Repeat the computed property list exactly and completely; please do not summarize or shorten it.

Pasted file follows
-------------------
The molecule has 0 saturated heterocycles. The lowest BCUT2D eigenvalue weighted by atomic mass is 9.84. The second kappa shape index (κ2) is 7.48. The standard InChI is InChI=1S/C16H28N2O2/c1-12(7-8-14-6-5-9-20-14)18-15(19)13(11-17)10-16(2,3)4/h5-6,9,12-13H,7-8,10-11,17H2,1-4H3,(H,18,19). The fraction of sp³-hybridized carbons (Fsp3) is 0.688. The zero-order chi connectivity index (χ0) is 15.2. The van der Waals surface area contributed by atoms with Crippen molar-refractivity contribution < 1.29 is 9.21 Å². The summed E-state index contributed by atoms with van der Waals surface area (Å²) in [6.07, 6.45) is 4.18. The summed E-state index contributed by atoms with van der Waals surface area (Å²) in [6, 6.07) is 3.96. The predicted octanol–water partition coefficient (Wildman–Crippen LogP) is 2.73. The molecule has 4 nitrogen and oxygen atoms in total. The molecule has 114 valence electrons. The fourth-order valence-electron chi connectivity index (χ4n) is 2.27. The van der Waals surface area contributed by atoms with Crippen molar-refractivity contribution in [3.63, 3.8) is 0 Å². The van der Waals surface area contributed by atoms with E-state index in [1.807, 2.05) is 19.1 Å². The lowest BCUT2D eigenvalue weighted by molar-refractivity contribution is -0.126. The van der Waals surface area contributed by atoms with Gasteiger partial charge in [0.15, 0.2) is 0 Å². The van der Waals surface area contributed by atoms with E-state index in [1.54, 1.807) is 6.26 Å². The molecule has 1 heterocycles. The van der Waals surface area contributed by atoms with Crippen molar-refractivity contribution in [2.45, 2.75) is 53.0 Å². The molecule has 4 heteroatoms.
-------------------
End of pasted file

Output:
The molecule has 0 saturated heterocycles. The lowest BCUT2D eigenvalue weighted by atomic mass is 9.84. The second kappa shape index (κ2) is 7.48. The standard InChI is InChI=1S/C16H28N2O2/c1-12(7-8-14-6-5-9-20-14)18-15(19)13(11-17)10-16(2,3)4/h5-6,9,12-13H,7-8,10-11,17H2,1-4H3,(H,18,19). The fraction of sp³-hybridized carbons (Fsp3) is 0.688. The zero-order chi connectivity index (χ0) is 15.2. The van der Waals surface area contributed by atoms with Crippen molar-refractivity contribution < 1.29 is 9.21 Å². The summed E-state index contributed by atoms with van der Waals surface area (Å²) in [6.07, 6.45) is 4.18. The summed E-state index contributed by atoms with van der Waals surface area (Å²) in [6, 6.07) is 3.96. The predicted octanol–water partition coefficient (Wildman–Crippen LogP) is 2.73. The molecule has 4 nitrogen and oxygen atoms in total. The molecule has 114 valence electrons. The fourth-order valence-electron chi connectivity index (χ4n) is 2.27. The van der Waals surface area contributed by atoms with Crippen molar-refractivity contribution in [3.63, 3.8) is 0 Å². The van der Waals surface area contributed by atoms with E-state index in [1.807, 2.05) is 19.1 Å². The lowest BCUT2D eigenvalue weighted by molar-refractivity contribution is -0.126. The van der Waals surface area contributed by atoms with Gasteiger partial charge in [0.15, 0.2) is 0 Å². The van der Waals surface area contributed by atoms with E-state index in [1.54, 1.807) is 6.26 Å². The molecule has 1 heterocycles. The van der Waals surface area contributed by atoms with Crippen molar-refractivity contribution in [2.45, 2.75) is 53.0 Å². The molecule has 4 heteroatoms.